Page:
We estimated the presence and relative activity of bats in 4 cover types, including forest trail, a forested pond edge, a crop field on forest edge, and a farmscaped wildflower plot, on the Eastern Shore Agricultural Research Extension Center in Painter, Virginia, from April 2017- November 2019 using acoustic detectors. Of total detections, 20.11% were identified as big brown bat (Eptesicus fuscus), 17.97% evening bat (Nycticeius humeralis), 15.35% silver-haired bat (Lasionycteris noctivagans), 7.11% eastern red bats (Lasiurus borealis), 3.66% hoary bats (Lasiurus cinereus), 3.1% little brown bat (Myotis lucifugus), and 1.38% tricolored bat (Perimyotis subflavus). Relative activity measured by calls per night varied by cover type, with relative activity highest for all 7 species in the crop field-forest edge and water-forest edge cover types as compared to pollinator plot and forest trail cover types during the maternity season (May-August). All 7 bat species were recorded in the pollinator plot cover type; of the 8,877 calls in pollinator plots, 26.07% were silver-haired bat, 25.21% eastern red bats, 23.78% evening bat, 9.32% hoary bats, 9.11% little brown bat, 5.42% big brown bat, and 1.09% tricolored bat.

We used camera trap surveys to measure white-tailed deer and wild turkey occupancy across 20 farms on the Eastern Shore of Virginia and in the city of Virginia Beach, Virginia during the Spring and Fall of 2017 and 2018. Of all wild species photographed, white-tailed deer were most abundant (TS, # captures/100 nights) each survey season, however this varied season to season (Spring 2017 = 98.44 TS, Fall 2017 = 106.01 TS, Spring 2018 = 80.52 TS, Fall 2018 = 99.71 TS). Wild turkey total survey camera trap success was low compared to deer and other wildlife (4.51 TS), and also varied seasonally (Spring 2017 = 1.73 TS, Fall 2017 = 1.50 TS, Spring 2018 = 7.63 TS, Fall 2018 = 5.95 TS). White-tailed deer were detected at all survey locations at least once, and the occupancy of deer decreased as the percentage of developed land within 1km of a farm increased in each survey season. The factors relating to wild turkey occupancy varied by season. In Spring 2017, wild turkey occupancy increased as the percent of natural cover within 1 km of a farm increased. In Spring 2018, wild turkey occupancy decreased as the percent of developed land within 1 km increased. However, landscape variables did not influence wild turkey occupancy in the Fall seasons; rather in Fall 2018 we found that wild turkey occupancy decreased as camera trap success of farm machinery being used increased. Overall, wild turkey had a fairly low presence on all survey sites with an occupancy ranging from 0.18-0.53%, and no clear relationship to explain the change in survey season to season or year to year. Based on these results, pollinator plot presence or absence was not found to influence detection or occupancy of either of these target game species. Rather, other factors, mainly landscape-scale features, were found to have the largest influence on both species' occupancy and presence.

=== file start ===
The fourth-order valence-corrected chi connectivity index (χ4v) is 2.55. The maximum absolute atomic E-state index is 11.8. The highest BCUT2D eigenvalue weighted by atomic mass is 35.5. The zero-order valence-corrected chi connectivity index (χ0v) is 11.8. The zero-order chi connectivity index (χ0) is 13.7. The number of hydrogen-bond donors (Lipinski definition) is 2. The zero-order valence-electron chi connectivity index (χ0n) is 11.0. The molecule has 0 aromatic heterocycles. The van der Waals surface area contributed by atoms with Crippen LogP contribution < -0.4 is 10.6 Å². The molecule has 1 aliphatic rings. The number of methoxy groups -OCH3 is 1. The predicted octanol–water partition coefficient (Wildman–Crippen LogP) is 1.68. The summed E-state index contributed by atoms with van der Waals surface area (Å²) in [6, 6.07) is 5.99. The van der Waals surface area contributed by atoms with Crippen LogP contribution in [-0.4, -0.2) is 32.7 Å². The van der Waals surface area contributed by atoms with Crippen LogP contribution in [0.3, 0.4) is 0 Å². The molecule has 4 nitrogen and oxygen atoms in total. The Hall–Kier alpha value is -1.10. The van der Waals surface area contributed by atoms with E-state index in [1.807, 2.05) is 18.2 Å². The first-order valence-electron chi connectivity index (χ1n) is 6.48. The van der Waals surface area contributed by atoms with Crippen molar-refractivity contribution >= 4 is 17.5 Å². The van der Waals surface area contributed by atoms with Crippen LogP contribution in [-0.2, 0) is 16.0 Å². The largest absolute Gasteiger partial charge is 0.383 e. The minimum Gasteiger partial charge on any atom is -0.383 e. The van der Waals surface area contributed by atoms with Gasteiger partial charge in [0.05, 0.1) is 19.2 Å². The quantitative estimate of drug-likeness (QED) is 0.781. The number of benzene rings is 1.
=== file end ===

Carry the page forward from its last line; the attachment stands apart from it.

Our study is one of just a few in North America to demonstrate some potential benefits of pollinator-friendly plantings to multiple different wildlife species with cultural, recreational, and insect-regulating ecosystem service benefits to landowners. Generally, birds, bats, and our focal game species' presence relied on surrounding landscape variables and forest-edge configurations more than the presence of pollinator friendly plantings. This is probably in part due to the small size of our pollinator plots. We recommend that future work explore potentially increasing the size of pollinator plot plantings or placing pollinator plantings in locations on the landscape with the most surrounding natural area, and least development, to maximize the benefits of this resource to diverse wildlife species with home ranges that are often larger than any one farm.



bats, birds, pollinator plot, farmscaping, landscape effects, white-tailed deer, wild turkey